Of Fish and Fables: How Fairy Tales Help Kids Learn About Sustainability

Singapore Green Plan
4 min readDec 11, 2023

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The ‘Tragedy of the Commons’ is a concept familiar to those in the environmental sustainability circle, but how do we introduce children to this idea, and teach them environmental ethics from a young age?

This question was what inspired Maggie Lee, a full-time conservationist, to create a children’s book series “Champs for Our Environment.”

“The idea of a fable seemed like a natural solution, since morals can be easily picked up by children through fairy tales such as The Three Little Pigs (hard work and diligence pay off) and the Tortoise and the Hare (slow and steady win the race),“ says Maggie.

Maggie conducting a book reading session at the Children’s Wishing Well in Clementi, a charity focusing on disadvantaged children.

Just like the Tragedy of the Commons, which describes a situation where shared resources are overused, and eventually depleted, posing risks to everyone involved, Maggie’s first book “What Happened To The Fish In The Lake” revolves around a similar theme.

In the book, fishermen live happily around a lake for years, until they start taking more fish than they need. And over time, the fishes dwindle and disappear, leading to the question… what now?

Maggie (centre) sharing the idea behind her book at an event held at the Temasek Shophouse.

“The Tragedy of the Commons is one of the entry points [to teaching kids about environmentalism]. So I pitched this idea to the SG Eco Fund, and got a positive response,” Maggie recalls. The SG Eco Fund supported her with funding to hire an illustrator for the book, as well as help print 500 copies of the book, which were distributed to charities and orphanages across Singapore.

Maggie (left), with illustrator Twisstii at the launch of the book at the Times Bookstore at Waterway Point.

Of course, keeping young children interested is half the challenge — so Maggie set out to create games to help sustain their interest and further drive home the message of the book.

In one of the games, the children are given different tools to catch as many fish as possible within a certain time. In later rounds, players are given different items like spoons and nets to catch fish, but with less and less time, which also means they might also accidentally catch other creatures like turtles, dolphins and coral.

While it may just seem like a fun game, the activity is actually a way to demonstrate how overfishing can have adverse effects on the ecosystem and how human greed plays a part in depleting our limited resources.

The fishing game in action at one of the public book readings in Choa Chu Kang.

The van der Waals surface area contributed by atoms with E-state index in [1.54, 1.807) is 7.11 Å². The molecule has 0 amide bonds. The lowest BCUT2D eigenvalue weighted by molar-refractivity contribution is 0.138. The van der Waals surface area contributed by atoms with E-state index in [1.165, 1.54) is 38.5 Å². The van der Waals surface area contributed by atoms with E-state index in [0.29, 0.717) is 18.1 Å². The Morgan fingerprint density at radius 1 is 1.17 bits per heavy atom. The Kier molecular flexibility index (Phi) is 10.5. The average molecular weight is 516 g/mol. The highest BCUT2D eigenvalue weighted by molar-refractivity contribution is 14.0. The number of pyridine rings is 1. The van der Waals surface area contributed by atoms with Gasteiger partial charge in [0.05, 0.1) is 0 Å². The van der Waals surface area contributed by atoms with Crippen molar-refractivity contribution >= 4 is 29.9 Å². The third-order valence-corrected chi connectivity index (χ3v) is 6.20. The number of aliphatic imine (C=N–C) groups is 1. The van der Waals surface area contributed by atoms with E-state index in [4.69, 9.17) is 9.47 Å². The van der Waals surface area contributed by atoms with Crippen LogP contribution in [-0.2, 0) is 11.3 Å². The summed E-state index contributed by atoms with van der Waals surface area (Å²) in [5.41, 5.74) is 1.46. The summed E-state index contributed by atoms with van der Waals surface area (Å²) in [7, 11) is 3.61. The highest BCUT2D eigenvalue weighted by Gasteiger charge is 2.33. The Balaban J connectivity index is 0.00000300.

For Maggie, creating the books and games was only the first step — it was also about heading out into the community to share the message. With the National Library Board and SG Eco Fund’s support, Maggie was also able to organise public book readings of her book to reach out directly to the children. This also gave her the opportunity to see firsthand the impact her book would have — not just on the kids, but their parents as well.

“Some parents told me that their children, who attended my storytelling session, actually reflected on the messages of the book after they went home. Some parents also went to purchase my book afterwards, so that they could share it with others,” Maggie recalls.

Maggie speaking at a guest lecture for a class on environmental humanities at NTU. She shared about her journey of getting funding from SG Eco Fund, publishing the book, and the various activities across Singapore.

The book readings didn’t come without challenges for Maggie, though. “Yeah, I lost my voice like, 10 times!” she says, laughing.

So what’s next in the Champs for the Environment series? Beyond creating the rest of the books in the series (the target is seven books within the next 2 years), Maggie also hopes to collaborate with others to co-create the corresponding games. It’s an ambitious and far-reaching project, but an ultimately worthwhile one for Maggie.

“I think we all bear responsibility in shaping the world that we want to see. And a lot of that has to do with transferring that knowledge and also what we learned to children so that they don’t have to actually learn it the hard way.”

Feeling inspired to craft your own tale of sustainability and community action? The SG Eco Fund offers funding to support the co-creation of sustainability initiatives in Singapore, so you can grow your green ideas. Visit www.mse.gov.sg/sgecofund for more information!

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